Special Counsel Robert Mueller wrote a letter to Attorney General William Barr complaining about how he “publicized” the conclusions of his investigation in summaries to Congress before the full report was publicly released.
Barr’s spin did not “fully capture” the probe into Russian meddling in the 2016 election and potential links to the Trump campaign or the results of that investigation, Mueller wrote, adding that the summary has sowed “public confusion” about what the probe found.
Disclosure of the rebuke was made Tuesday night on the eve of Barr’s testimony before the Senate Judiciary Committee and drew instant criticism from Democrats.
Sen. Amy Klobuchar, who sits on the committee, said in a tweet that she was revising her questions for the attorney general, while others called on Barr to resign to or face impeachment.
Mueller fired off the letter to Barr on March 27, just three days after the attorney general sent his Mueller Report summary to Congress. A Justice Department official confirmed the letter to The Daily Beast, which was first reported by The Washington Post.
That summary, Mueller wrote, “did not fully capture the context, nature, and substance of this office’s work and conclusions,” according to the Post.
“There is now public confusion about critical aspects of the results of our investigation,” he continued. “This threatens to undermine a central purpose for which the Department appointed the Special Counsel: to assure full public confidence in the outcome of the investigations.”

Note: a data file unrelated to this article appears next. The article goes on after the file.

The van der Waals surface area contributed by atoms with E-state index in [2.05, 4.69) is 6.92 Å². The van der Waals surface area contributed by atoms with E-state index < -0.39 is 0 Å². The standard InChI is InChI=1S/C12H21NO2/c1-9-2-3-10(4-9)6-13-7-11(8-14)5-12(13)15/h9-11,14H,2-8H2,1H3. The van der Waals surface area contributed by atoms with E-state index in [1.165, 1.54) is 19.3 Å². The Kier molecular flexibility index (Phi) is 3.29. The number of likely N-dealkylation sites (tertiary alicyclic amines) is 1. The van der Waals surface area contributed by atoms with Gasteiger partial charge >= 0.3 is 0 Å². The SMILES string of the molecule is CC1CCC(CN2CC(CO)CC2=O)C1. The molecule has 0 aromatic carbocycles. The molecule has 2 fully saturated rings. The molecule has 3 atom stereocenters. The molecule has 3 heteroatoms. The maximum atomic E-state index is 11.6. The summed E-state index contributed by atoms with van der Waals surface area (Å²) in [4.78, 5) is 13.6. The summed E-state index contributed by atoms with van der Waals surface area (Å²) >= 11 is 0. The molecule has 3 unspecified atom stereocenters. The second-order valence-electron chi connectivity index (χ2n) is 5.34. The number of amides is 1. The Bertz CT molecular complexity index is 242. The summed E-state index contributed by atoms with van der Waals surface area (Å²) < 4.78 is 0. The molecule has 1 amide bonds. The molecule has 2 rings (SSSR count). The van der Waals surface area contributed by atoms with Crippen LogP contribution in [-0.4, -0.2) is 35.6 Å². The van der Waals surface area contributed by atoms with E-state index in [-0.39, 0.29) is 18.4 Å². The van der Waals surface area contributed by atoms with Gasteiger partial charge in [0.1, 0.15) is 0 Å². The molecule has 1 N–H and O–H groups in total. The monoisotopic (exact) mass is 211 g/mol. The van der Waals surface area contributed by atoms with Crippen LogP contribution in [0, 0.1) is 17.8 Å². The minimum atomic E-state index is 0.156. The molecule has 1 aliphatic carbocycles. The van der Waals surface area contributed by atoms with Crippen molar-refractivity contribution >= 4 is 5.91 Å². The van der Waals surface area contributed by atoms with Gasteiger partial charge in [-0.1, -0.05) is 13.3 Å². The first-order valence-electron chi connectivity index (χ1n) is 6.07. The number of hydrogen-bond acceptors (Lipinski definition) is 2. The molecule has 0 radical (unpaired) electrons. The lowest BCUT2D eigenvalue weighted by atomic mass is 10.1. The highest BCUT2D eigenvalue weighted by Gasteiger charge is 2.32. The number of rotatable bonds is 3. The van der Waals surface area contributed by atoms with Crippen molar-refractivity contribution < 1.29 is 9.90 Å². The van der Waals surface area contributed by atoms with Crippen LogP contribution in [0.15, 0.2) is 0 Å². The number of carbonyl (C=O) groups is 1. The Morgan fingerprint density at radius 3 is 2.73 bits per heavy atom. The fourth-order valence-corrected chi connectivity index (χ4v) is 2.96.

The letter also requested Barr release the report’s “introductions and executive summaries,” in order to “alleviate the misunderstandings that have arisen” among the public and Congress about the probe.
In the summaries Barr sent to Congress, he wrote that Mueller and his team found no collusion between Russia and the Trump campaign to influence the election and “did not draw a conclusion—one way or the other” on the question of whether President Trump had obstructed justice. Barr said his office had determined the report did not outline actions that could support an obstruction charge.
After Barr got the letter, he called Mueller to discuss it, the Justice Department confirmed.
“In a cordial and professional conversation, the Special Counsel emphasized that nothing in the Attorney General’s March 24 letter was inaccurate or misleading,” DOJ said in a statement. “But, he expressed frustration over the lack of context and the resulting media coverage regarding the Special Counsel’s obstruction analysis. They then discussed whether additional context from the report would be helpful and could be quickly released.”
In the end, DOJ said, the two men decided that the full report should be released in one fell swoop rather than piecemeal.
Shortly before he released the full report in mid-April, Barr held a press conference where he said he disagreed with some of Mueller’s legal theories on the question of obstruction of justice.
His testimony Wednesday before the Judiciary Committee will mark the first time lawmakers have a chance to question Barr about the report since its release.